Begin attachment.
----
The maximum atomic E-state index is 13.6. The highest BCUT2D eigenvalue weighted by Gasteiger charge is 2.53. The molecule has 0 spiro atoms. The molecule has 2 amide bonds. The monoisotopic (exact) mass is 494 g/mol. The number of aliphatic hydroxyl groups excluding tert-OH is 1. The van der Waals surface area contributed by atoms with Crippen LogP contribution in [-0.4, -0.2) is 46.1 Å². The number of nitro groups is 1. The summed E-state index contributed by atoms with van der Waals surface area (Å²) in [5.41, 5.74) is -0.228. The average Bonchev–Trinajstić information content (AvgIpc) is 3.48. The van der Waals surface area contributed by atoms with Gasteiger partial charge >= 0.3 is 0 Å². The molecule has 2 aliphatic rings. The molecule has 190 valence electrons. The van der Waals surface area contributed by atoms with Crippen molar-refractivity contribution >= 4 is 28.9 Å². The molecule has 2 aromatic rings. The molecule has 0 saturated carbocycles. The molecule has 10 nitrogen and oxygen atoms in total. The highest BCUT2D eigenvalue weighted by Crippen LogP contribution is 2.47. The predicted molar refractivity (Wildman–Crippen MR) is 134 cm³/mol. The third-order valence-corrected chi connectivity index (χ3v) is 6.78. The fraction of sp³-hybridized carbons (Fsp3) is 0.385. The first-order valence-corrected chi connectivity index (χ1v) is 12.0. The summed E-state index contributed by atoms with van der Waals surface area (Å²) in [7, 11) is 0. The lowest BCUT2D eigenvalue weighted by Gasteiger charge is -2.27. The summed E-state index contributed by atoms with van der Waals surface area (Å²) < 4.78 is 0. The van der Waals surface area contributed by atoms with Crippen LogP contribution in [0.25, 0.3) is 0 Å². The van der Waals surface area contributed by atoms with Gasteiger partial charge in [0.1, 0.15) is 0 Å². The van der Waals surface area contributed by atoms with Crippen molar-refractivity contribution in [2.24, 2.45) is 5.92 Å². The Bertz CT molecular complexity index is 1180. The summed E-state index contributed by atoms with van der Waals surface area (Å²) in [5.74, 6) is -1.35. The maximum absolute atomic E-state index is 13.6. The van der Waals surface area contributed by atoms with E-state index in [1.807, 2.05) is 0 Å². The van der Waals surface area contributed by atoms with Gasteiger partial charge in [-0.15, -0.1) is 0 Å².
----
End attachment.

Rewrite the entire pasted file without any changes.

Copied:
The maximum atomic E-state index is 13.6. The highest BCUT2D eigenvalue weighted by Gasteiger charge is 2.53. The molecule has 0 spiro atoms. The molecule has 2 amide bonds. The monoisotopic (exact) mass is 494 g/mol. The number of aliphatic hydroxyl groups excluding tert-OH is 1. The van der Waals surface area contributed by atoms with Crippen LogP contribution in [-0.4, -0.2) is 46.1 Å². The number of nitro groups is 1. The summed E-state index contributed by atoms with van der Waals surface area (Å²) in [5.41, 5.74) is -0.228. The average Bonchev–Trinajstić information content (AvgIpc) is 3.48. The van der Waals surface area contributed by atoms with Gasteiger partial charge >= 0.3 is 0 Å². The molecule has 2 aliphatic rings. The molecule has 190 valence electrons. The van der Waals surface area contributed by atoms with Crippen molar-refractivity contribution >= 4 is 28.9 Å². The molecule has 2 aromatic rings. The molecule has 0 saturated carbocycles. The molecule has 10 nitrogen and oxygen atoms in total. The highest BCUT2D eigenvalue weighted by Crippen LogP contribution is 2.47. The predicted molar refractivity (Wildman–Crippen MR) is 134 cm³/mol. The third-order valence-corrected chi connectivity index (χ3v) is 6.78. The fraction of sp³-hybridized carbons (Fsp3) is 0.385. The first-order valence-corrected chi connectivity index (χ1v) is 12.0. The summed E-state index contributed by atoms with van der Waals surface area (Å²) in [7, 11) is 0. The lowest BCUT2D eigenvalue weighted by Gasteiger charge is -2.27. The summed E-state index contributed by atoms with van der Waals surface area (Å²) < 4.78 is 0. The van der Waals surface area contributed by atoms with Crippen LogP contribution in [0.25, 0.3) is 0 Å². The van der Waals surface area contributed by atoms with Gasteiger partial charge in [0.1, 0.15) is 0 Å². The van der Waals surface area contributed by atoms with Crippen molar-refractivity contribution in [2.24, 2.45) is 5.92 Å². The Bertz CT molecular complexity index is 1180. The summed E-state index contributed by atoms with van der Waals surface area (Å²) in [5.74, 6) is -1.35. The maximum absolute atomic E-state index is 13.6. The van der Waals surface area contributed by atoms with E-state index in [1.807, 2.05) is 0 Å². The van der Waals surface area contributed by atoms with Gasteiger partial charge in [-0.15, -0.1) is 0 Å².